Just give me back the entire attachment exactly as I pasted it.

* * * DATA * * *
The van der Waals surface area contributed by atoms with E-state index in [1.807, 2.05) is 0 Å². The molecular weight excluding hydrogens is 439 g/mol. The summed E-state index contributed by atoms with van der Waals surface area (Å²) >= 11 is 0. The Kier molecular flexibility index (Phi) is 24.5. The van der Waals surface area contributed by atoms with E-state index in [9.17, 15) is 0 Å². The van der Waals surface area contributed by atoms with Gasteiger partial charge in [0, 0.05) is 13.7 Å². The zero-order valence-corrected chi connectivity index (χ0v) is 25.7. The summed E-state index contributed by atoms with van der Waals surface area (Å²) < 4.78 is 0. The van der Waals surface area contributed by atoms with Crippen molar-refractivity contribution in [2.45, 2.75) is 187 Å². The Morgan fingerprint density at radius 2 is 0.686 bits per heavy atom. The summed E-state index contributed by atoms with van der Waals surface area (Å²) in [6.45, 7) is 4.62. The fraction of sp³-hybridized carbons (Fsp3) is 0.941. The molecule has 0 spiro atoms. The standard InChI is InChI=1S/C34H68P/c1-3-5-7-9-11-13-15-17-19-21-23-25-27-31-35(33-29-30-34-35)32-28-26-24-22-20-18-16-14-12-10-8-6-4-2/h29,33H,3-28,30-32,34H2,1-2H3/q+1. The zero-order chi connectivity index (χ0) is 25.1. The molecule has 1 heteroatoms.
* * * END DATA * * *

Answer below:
The van der Waals surface area contributed by atoms with E-state index in [1.807, 2.05) is 0 Å². The molecular weight excluding hydrogens is 439 g/mol. The summed E-state index contributed by atoms with van der Waals surface area (Å²) >= 11 is 0. The Kier molecular flexibility index (Phi) is 24.5. The van der Waals surface area contributed by atoms with E-state index in [9.17, 15) is 0 Å². The van der Waals surface area contributed by atoms with Gasteiger partial charge in [0, 0.05) is 13.7 Å². The zero-order valence-corrected chi connectivity index (χ0v) is 25.7. The summed E-state index contributed by atoms with van der Waals surface area (Å²) < 4.78 is 0. The van der Waals surface area contributed by atoms with Crippen molar-refractivity contribution in [2.45, 2.75) is 187 Å². The Morgan fingerprint density at radius 2 is 0.686 bits per heavy atom. The summed E-state index contributed by atoms with van der Waals surface area (Å²) in [6.45, 7) is 4.62. The fraction of sp³-hybridized carbons (Fsp3) is 0.941. The molecule has 0 spiro atoms. The standard InChI is InChI=1S/C34H68P/c1-3-5-7-9-11-13-15-17-19-21-23-25-27-31-35(33-29-30-34-35)32-28-26-24-22-20-18-16-14-12-10-8-6-4-2/h29,33H,3-28,30-32,34H2,1-2H3/q+1. The zero-order chi connectivity index (χ0) is 25.1. The molecule has 1 heteroatoms.